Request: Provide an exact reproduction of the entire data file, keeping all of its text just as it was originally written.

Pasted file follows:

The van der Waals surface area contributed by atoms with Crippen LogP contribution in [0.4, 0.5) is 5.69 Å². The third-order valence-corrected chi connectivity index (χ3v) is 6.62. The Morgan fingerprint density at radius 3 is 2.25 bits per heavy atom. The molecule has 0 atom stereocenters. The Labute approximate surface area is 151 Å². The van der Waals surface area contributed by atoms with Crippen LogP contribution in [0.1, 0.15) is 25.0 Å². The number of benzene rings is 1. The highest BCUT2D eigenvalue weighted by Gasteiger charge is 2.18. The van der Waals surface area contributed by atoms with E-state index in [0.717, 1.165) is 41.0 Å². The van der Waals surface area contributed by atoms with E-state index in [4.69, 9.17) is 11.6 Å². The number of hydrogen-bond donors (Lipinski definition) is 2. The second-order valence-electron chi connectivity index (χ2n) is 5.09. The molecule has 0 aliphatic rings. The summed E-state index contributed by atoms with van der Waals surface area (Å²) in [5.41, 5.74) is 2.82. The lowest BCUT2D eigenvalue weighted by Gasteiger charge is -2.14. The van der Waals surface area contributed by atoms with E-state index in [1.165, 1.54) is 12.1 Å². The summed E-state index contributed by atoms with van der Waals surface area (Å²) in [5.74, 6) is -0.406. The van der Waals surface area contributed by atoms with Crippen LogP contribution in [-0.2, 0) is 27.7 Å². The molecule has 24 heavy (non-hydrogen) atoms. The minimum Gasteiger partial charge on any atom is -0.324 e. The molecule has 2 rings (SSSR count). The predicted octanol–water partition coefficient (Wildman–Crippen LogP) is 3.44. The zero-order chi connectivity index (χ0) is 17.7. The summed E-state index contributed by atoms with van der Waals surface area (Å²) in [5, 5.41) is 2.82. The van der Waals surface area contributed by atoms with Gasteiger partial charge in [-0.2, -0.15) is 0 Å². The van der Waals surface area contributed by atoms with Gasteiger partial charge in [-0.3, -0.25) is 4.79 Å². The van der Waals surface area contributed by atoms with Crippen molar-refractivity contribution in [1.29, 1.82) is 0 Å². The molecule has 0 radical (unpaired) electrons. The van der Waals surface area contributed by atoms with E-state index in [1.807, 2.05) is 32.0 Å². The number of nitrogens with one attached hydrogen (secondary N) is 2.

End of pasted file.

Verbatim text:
The van der Waals surface area contributed by atoms with Crippen LogP contribution in [0.4, 0.5) is 5.69 Å². The third-order valence-corrected chi connectivity index (χ3v) is 6.62. The Morgan fingerprint density at radius 3 is 2.25 bits per heavy atom. The molecule has 0 atom stereocenters. The Labute approximate surface area is 151 Å². The van der Waals surface area contributed by atoms with Crippen LogP contribution in [0.1, 0.15) is 25.0 Å². The number of benzene rings is 1. The highest BCUT2D eigenvalue weighted by Gasteiger charge is 2.18. The van der Waals surface area contributed by atoms with E-state index in [0.717, 1.165) is 41.0 Å². The van der Waals surface area contributed by atoms with E-state index in [4.69, 9.17) is 11.6 Å². The number of hydrogen-bond donors (Lipinski definition) is 2. The second-order valence-electron chi connectivity index (χ2n) is 5.09. The molecule has 0 aliphatic rings. The summed E-state index contributed by atoms with van der Waals surface area (Å²) in [5.41, 5.74) is 2.82. The lowest BCUT2D eigenvalue weighted by Gasteiger charge is -2.14. The van der Waals surface area contributed by atoms with E-state index in [1.165, 1.54) is 12.1 Å². The summed E-state index contributed by atoms with van der Waals surface area (Å²) in [5.74, 6) is -0.406. The van der Waals surface area contributed by atoms with Crippen LogP contribution in [-0.2, 0) is 27.7 Å². The molecule has 24 heavy (non-hydrogen) atoms. The minimum Gasteiger partial charge on any atom is -0.324 e. The molecule has 2 rings (SSSR count). The predicted octanol–water partition coefficient (Wildman–Crippen LogP) is 3.44. The zero-order chi connectivity index (χ0) is 17.7. The summed E-state index contributed by atoms with van der Waals surface area (Å²) in [5, 5.41) is 2.82. The van der Waals surface area contributed by atoms with Gasteiger partial charge in [-0.2, -0.15) is 0 Å². The van der Waals surface area contributed by atoms with Gasteiger partial charge in [-0.3, -0.25) is 4.79 Å². The van der Waals surface area contributed by atoms with Crippen molar-refractivity contribution in [1.29, 1.82) is 0 Å². The molecule has 0 radical (unpaired) electrons. The van der Waals surface area contributed by atoms with E-state index in [1.807, 2.05) is 32.0 Å². The number of nitrogens with one attached hydrogen (secondary N) is 2.